For those in the Low Country interested in why people put their lives on hold to watch the Alex Murdaugh trial and others – a new book tackles this topic and more, and you’ll have three upcoming chances to meet the authors:

  • Friday, July 12th from 12 -4 pm at the McIntosh Book Shoppe, at 917 Bay Street in Beaufort 
  • Friday, July 12th from 5 – 6:30 pm at the Beaufort Bookstore, 2127 Boundary Street, Beaufort
  • Saturday, July 13th from 11 am – noon at the Main Library at 2002 Bull Street in downtown Savannah.

Co-authors of the new book, Trial Watchers, Neil Gordon and Mike Petchenik will be on hand to discuss the book, provide complimentary bookmarks, and sign autographed copies.

It’s hard to believe almost a year has passed since Neil Gordon and embattled former Alex Murdaugh trial clerk Becky Hill published Behind the Doors of Justice: The Murdaugh Murders.

Neil and his wife almost lost their livelihoods over the allegations of Becky’s jury tampering and her plagiarism, and they spent hours

Neil Gordon

speaking to SLED (South Carolina Law Enforcement) and SC Ethics investigators related to Becky’s alleged actions.

Over the last year, something good came out of this tough situation; Neil and Melissa encountered amazing true crime fans who inspired their new project, “Trial Watchers,” an anthology of short stories that explore the true crime obsession.

Three of those stories chronicle experiences of women traveling to the Low Country to attend the Murdaugh trial.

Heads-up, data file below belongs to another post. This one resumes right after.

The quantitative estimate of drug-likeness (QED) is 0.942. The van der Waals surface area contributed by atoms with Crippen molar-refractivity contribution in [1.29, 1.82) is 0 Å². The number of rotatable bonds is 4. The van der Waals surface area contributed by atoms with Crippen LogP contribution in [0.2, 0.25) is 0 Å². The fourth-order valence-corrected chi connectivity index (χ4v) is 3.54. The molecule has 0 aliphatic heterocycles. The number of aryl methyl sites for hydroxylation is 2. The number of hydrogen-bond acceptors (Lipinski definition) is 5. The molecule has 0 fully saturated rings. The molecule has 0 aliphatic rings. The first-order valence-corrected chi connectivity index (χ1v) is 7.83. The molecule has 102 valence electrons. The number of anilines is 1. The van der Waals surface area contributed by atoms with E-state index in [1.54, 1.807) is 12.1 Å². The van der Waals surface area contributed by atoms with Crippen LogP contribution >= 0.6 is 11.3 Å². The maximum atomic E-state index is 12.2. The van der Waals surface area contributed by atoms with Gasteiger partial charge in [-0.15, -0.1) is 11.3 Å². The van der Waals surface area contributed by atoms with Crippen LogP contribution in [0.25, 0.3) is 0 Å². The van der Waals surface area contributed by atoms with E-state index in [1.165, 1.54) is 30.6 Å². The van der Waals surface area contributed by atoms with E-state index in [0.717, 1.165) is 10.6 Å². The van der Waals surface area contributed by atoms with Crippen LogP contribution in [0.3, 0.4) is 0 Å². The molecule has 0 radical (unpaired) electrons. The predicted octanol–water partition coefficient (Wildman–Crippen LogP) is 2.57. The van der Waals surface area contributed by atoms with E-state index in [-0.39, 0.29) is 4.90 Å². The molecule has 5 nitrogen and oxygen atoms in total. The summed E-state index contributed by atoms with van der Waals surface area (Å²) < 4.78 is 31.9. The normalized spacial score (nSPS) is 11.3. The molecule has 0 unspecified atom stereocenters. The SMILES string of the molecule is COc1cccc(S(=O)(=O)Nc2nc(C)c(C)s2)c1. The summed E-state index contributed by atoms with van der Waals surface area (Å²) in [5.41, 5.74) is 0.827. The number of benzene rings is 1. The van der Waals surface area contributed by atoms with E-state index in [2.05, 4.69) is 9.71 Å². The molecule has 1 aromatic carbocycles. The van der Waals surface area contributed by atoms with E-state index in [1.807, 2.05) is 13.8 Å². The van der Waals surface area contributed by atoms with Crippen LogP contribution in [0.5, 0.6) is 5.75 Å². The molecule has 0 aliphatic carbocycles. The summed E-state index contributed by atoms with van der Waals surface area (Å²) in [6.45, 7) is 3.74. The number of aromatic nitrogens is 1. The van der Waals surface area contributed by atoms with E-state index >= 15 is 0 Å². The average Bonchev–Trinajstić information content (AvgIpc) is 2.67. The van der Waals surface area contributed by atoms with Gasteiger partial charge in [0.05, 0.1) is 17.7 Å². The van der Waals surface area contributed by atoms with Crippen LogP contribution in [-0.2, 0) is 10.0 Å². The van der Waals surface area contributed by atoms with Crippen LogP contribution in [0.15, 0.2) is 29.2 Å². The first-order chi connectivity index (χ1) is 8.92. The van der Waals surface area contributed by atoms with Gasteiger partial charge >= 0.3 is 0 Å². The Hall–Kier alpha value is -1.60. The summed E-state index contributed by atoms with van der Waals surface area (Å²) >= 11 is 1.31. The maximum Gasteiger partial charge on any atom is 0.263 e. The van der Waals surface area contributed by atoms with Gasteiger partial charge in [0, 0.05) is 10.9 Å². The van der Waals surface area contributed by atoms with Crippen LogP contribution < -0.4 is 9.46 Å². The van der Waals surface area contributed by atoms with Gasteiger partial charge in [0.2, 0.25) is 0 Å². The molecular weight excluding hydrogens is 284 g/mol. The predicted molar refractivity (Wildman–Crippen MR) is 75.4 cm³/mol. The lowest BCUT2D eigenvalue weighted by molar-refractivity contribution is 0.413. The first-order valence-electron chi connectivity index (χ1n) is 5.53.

Janet Campbell came from Kansas City, Missouri, and was glad she did:

Mike Petchenik

I came into town, embarrassed to say I was there. I felt like a groupie until I checked into my hotel and realized others from out of town were there to watch the trial as well.” She loved being part of all the action outside the courtroom. She ended up getting interviewed on her “go-to station,” Court TV, and spent time sitting at Nancy Grace’s makeshift studio and talking with her. “It was a circus atmosphere, not somber like the tragedy. There were food trucks, media everywhere. Kids ran around. I was looking for bounce houses and Traeger grills for a cookout,” she mused. Janet was walking on Main Street in Walterboro after court adjourned in the late afternoon when she noticed Harpootlian and his co-counsel, Jim Griffin, laughing and joking. They were near a shop selling buttons inscribed with “I survived the Murdaugh trial.” It was just after the closing argument, while the jury was out deliberating. “They were as nice as can be,” she said. They took a selfie with Janet, which she will always keep as a memento.

Trial Watchers also covers these topics:

  • Behind-the-scenes on Becky Hill-related issues
  • True crime, social media, and how hurt people hurt people
  • Trial watchers who travel all over the country
  • How true crime fans seek justice in their own lives
  • Media watch: Crime reporting ethics and lack thereof

Gordon and Petchenik will donate 10% of the book’s quarterly profits to victims’ charities, including those associated with the Community Foundation of the Low Country.

For more information, visit